The memory module 180 includes a plurality of memory devices or elements 72-1, 72-2, . . . , and 72-n that include input pins 70-1, 70-3, . . . , and 70-(2n-1) and input/output pins 70-2, 70-4, . . . , and 70-2n. The input pins 70-1, 70-3, . . . , and 70(2n-1) are commonly connected via a signal channel 90 to the transmission lines 60-1 and 60-3 and the impedance elements 83 and 85 as shown. Similarly, the input/output pins 70-2, 70-4, . . . , and 70-2n are commonly connected via a signal channel 92 to the transmission lines 60-2 and 60-4 and the impedance elements 84 and 86 as shown. For purposes of illustration, the memory devices 72-1, 72-2, . . . , and 72-n are each depicted with a single input pin and a single input/output pin. It is nevertheless understood to those skilled in the art that the memory devices 72-1, 72-2, . . . , and 72-n typically include both a plurality of input pins and input/output pins. Moreover, the input pins 70-1, 70-3, . . . , and 70-(2n-1) for all of the memory devices 72-1, 72-2, . . . , and 72-n are shown connected to a single signal channel 90 and the input/output pins 70-2, 70-4, . . . , and 70-2n for all of the memory devices 72-1, 72-2, . . . , and 72-n are shown connected to a single signal channel 92. Alternatively, it should be understood that the memory devices 72-1, 72-2, . . . , and 72-n could be divided into groups of n units such that all n units in a single group are connected via common signal channels while memory devices in separate groups remain independent.

A method that may be used for testing the memory module 180 is described hereafter. A typical test cycle involves the following steps: 1) input the write instruction and the write address, 2) perform a data write operation, 3) input the read instruction and read address, and 4) perform a data read operation. This cycle may be repeatedly performed until the operability of all memory devices 72-1, 72-2, . . . , and 72-n in the memory module 180 is verified. This test cycle will be discussed hereafter with reference to the test system configuration of FIG. 5. Moreover, the test cycle will be described by way of example in which a test of memory device 72-1 is performed. The test unit 100 receives the write instruction and write address through the input terminal 50-1. The write instruction and write address are then provided to the input pins 70-1, 70-3, . . . , and 70-(2n-1) of the memory devices 72-1, 72-2, . . . , and 72-n through the data input driver 52-1 and the transmission line 60-1. Next, the memory devices 72-1, 72-2, . . . , and 72-n prepare for the write operation. Note that the write instruction and write address signal that is transmitted through the transmission line 60-1 is also provided in parallel to the impedance element 83 and power source 87, to the data input driver 52-3 through the signal channel 90 and transmission line 60-3, and to the impedance element 85 and power source 89 through the signal channel 90. The power sources 87 and 89 exhibit a predetermined potential difference VT and, during transmission of the write instruction and write address signal through the data input driver 52-1, the test unit 100 generates a continuous DC signal through the data input driver 52-3 to maintain a predetermined potential difference at the signal channel 90 where the input pins 70-1, 70-3, . . . , and 70-(2n-1) are commonly connected.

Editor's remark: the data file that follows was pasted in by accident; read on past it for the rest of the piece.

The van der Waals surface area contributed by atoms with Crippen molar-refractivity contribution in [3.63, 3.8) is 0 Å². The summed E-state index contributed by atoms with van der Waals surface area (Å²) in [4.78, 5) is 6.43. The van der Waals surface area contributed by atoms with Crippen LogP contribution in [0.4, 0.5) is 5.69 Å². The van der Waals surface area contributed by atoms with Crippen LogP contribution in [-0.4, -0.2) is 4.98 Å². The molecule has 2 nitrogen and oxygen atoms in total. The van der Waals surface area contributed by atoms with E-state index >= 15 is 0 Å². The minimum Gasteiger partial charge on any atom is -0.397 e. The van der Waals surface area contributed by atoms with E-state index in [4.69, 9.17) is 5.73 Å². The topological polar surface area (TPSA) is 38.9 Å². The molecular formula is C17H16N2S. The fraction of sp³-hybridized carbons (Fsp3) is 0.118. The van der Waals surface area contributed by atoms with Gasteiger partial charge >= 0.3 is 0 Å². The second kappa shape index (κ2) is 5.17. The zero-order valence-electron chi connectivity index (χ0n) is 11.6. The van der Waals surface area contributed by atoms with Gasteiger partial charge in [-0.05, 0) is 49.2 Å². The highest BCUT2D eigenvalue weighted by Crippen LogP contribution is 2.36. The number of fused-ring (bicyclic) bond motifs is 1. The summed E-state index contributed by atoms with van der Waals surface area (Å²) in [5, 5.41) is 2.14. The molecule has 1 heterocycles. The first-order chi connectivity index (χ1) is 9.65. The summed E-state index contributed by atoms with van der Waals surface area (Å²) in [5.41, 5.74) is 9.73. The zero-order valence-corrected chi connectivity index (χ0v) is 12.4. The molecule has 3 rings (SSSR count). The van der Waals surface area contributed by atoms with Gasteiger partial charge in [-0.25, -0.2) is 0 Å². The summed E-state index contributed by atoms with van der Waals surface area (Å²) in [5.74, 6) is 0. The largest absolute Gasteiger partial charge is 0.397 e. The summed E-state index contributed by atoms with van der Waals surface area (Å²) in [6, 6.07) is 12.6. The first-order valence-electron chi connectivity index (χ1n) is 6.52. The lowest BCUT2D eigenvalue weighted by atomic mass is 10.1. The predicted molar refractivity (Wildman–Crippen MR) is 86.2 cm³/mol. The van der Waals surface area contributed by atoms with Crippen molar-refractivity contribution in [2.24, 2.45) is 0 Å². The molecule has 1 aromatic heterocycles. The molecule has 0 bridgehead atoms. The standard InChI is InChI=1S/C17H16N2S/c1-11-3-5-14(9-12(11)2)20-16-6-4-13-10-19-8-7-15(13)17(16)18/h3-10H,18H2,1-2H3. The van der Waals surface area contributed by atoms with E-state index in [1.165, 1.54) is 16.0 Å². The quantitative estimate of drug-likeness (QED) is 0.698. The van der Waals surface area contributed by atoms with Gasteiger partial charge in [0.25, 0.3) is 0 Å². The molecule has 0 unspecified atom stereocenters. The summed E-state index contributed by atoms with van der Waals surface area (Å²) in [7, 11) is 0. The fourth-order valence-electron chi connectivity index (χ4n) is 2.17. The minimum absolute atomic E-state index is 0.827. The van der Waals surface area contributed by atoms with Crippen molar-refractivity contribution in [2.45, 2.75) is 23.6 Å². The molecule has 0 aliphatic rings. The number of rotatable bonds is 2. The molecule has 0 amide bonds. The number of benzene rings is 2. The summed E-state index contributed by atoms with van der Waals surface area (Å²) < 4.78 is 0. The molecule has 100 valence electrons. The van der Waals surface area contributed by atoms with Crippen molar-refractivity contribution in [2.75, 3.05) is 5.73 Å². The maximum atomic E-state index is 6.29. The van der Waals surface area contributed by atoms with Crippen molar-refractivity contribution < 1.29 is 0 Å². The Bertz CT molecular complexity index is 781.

The data to be written into the selected memory cell in memory device 72-1 is received through the input terminal 50-2 and is provided to the input/output pin 70-2 through the data input driver 52-2 and the transmission line 60-2. The memory device 72-1 then enables the data to be written into the selected memory cell. Note that the write data signal that is transmitted through the transmission line 60-2 is also provided in parallel to the impedance element 84 and power source 88, to the impedance element 86 and power source 90 through the signal channel 92, and to the data input driver 52-4 through the signal channel 92 and the transmission line 60-4. The power sources 88 and 90 exhibit a predetermined potential difference VT and, during transmission of the write data signal through the data input driver 52-2, the test unit 100 generates a continuous DC signal through the data input driver 52-4 to maintain a predetermined potential difference at the signal channel 92 where the input/output pins 70-2, 70-4, . . . , and 70-2n are commonly connected.

After completing the data write operation, the test unit 100 receives the read instruction and read address through the input terminal 50-1 and, simultaneously, the data that has been previously written into the memory cell corresponding to the read address is received at the input terminal 50-6. The read instruction and read address are provided to the input pins 70-1, 70-3, . . . , and 70-(2n-1) of the memory devices 72-1, 72-2, . . . , and 72-n through the data input driver 52-1 and the transmission line 60-1. Next, the memory devices 72-1, 72-2, . . . , and 72-n prepare for the read operation. Note that the read instruction and read address signal that is transmitted through the transmission line 60-1 is also provided in parallel to the impedance element 83 and power source 87, to the data input driver 52-3 through the signal channel 90 and transmission line 60-3, and to the impedance element 85 and power source 89 through the signal channel 90. The power sources 87 and 89 exhibit a predetermined potential difference VT and, during transmission of the read instruction and read address signal through the data input driver 52-1, the test unit 100 generates a continuous DC signal through the data input driver 52-3 to maintain a predetermined potential difference at the signal channel 90 where the input pins 70-1, 70-3, . . . , and 70-(2n-1) are commonly connected.